Sir George's stumbling, exhaustion-sodden thoughts jerked to a stop, and his hand tightened like a claw on the stay. A cracked voice screamed something, barely audible over the roar of wind and sea yet touched with a fresh and different terror, and Sir George clamped his jaws against a bellow of matching fear as the shape burst abruptly and impossibly through the savage backdrop of cloud and rain.
He couldn't grasp it, at first. Couldn't wrap his mind about it or find any point of reference by which to measure or evaluate it. It was too huge, too alien... too impossible. It could not exist, not in a world of mortals, yet it loomed above them, motionless, shrugging aside the fury of the gale as if it were but the gentlest of zephyrs. Gleaming like polished bronze, flickering with the reflected glare of lightning, a mile and more in length, a thing of subtle curves and gleaming flanks caparisoned in jewel-like lights of red and white and amber.
He stared at it, too amazed and astonished to think, the terror of the storm, even his fear for his wife and son, banished by sheer, disbelieving shock as that vast shape hung against the seething cloud and rain.
And then it began to move. Not quickly, but with contemptuous ease, laughing at the gale's baffled wrath. It drifted over the more distant of the cogs he'd seen earlier, and more light appeared as portions of its skin shifted and changed.
No, they're not "changing," Sir George thought numbly. They're opening. And those lights are coming from inside whatever it is. Those are doors, doors to chambers filled with light and-
His thoughts stuttered and halted yet again as more shapes appeared, far smaller this time, but with that same unnatural stillness as the storm howled about them. Some were cross shaped, with the grace of a gliding gull or albatross, while others were squat cones or even spheres, but all were of the same bronze hue as the huger shape which had spawned them.
They spread out, surrounding the half-foundered cog, and then-
Sir George turned his head, too shocked by the lies of his own eyes to wonder how Father Timothy had suddenly appeared there. The snowy-haired Dominican was a big man, with the powerful shoulders of the archer he'd been before he heard God's call decades before, and Sir George released his death grip on the stay to fasten fingers of iron on his confessor's arm.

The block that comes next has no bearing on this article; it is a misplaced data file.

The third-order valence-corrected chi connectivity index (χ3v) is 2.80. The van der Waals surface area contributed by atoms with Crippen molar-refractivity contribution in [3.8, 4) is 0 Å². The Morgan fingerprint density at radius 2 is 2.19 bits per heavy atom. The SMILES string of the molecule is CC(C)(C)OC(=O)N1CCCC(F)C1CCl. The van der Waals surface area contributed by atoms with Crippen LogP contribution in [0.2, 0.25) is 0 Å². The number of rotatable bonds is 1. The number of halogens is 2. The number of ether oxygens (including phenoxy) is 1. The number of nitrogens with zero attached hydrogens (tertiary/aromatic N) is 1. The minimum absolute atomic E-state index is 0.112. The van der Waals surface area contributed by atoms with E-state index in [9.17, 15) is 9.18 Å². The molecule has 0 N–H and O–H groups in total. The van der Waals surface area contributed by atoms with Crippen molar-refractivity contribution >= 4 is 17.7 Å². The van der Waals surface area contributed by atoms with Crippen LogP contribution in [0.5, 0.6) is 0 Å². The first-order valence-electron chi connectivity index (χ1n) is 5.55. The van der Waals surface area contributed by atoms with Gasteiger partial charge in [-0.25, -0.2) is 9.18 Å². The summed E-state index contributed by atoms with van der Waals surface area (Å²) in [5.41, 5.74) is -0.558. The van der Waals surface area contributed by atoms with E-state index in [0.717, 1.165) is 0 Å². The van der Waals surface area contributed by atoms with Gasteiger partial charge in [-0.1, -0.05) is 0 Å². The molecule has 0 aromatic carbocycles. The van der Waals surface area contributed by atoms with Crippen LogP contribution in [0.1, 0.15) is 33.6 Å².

"In the name of God, Timothy! What is that thing?!"
"I don't know," the priest replied honestly. "But-"
His voice chopped off abruptly, and he released his own clutch on the cog's rail to cross himself urgently. Nor did Sir George blame him.
"Holy Mary, Mother of God," the baron whispered, releasing Father Timothy and crossing himself more slowly, almost absently, as an unearthly glare of light leapt out from the shapes which had encircled the other ship. Leapt out, touched the heaving vessel, embraced it...
... and lifted it bodily from the boiling sea.
Someone aboard Sir George's own vessel was gibbering, gobbling out fragments of prayer punctuated by curses of horrified denial, but the baron himself stood silent, unable to tear his eyes from the impossible sight. He saw streams of water gushing from the ship, draining straight down from its half-flooded hold as if in a dead calm, only to be whipped to flying spray by the fury of the wind as they neared the sea below. Yet the shapes enfolded the cog in their brilliance, raising it effortlessly towards the far vaster shape which had birthed them, and he winced as someone aboard that rising vessel, no doubt maddened by terror, hurled himself bodily over the rail. Another body followed, and a third.
"Fools!" Father Timothy bellowed. "Dolts! Imbeciles! God Himself has offered them life, and they-!"
The priest broke off, pounding the rail with a huge, gnarly fist.
The first plunging body struck the water and vanished without a trace, but not the second or third. Additional shafts of light speared out, touched each falling form, and arrested its deadly fall. The light lifted them once more, along with the cog, bearing them towards those brilliantly lit portals, and Sir George swallowed again. A mile, he had estimated that shape's length, but he'd been wrong. It was longer than that. Much longer, for the cog's hull finally gave him something against which to measure it, and the cog was less than a child's toy beside the vast, gleaming immensity that rode like a mountain peak of bronze amidst the black-bellied clouds of the gale's fury.
"Were they fools?" He didn't realize he'd spoken-certainly not that he'd spoken loudly enough for Father Timothy to hear through the crash of the sea and the wind-shriek, but the priest turned to him once more and raised an eyebrow. Even here and now, the expression brought back memories of the days when Father Timothy had been Sir George's tutor as he was now Edward's, but this was no time to be thinking of that.
"Were they fools?" Sir George repeated, shouting against the storm's noise. "Are you so certain that that...
Excerpted from The Excalibur Alternative by David Weber Excerpted by permission.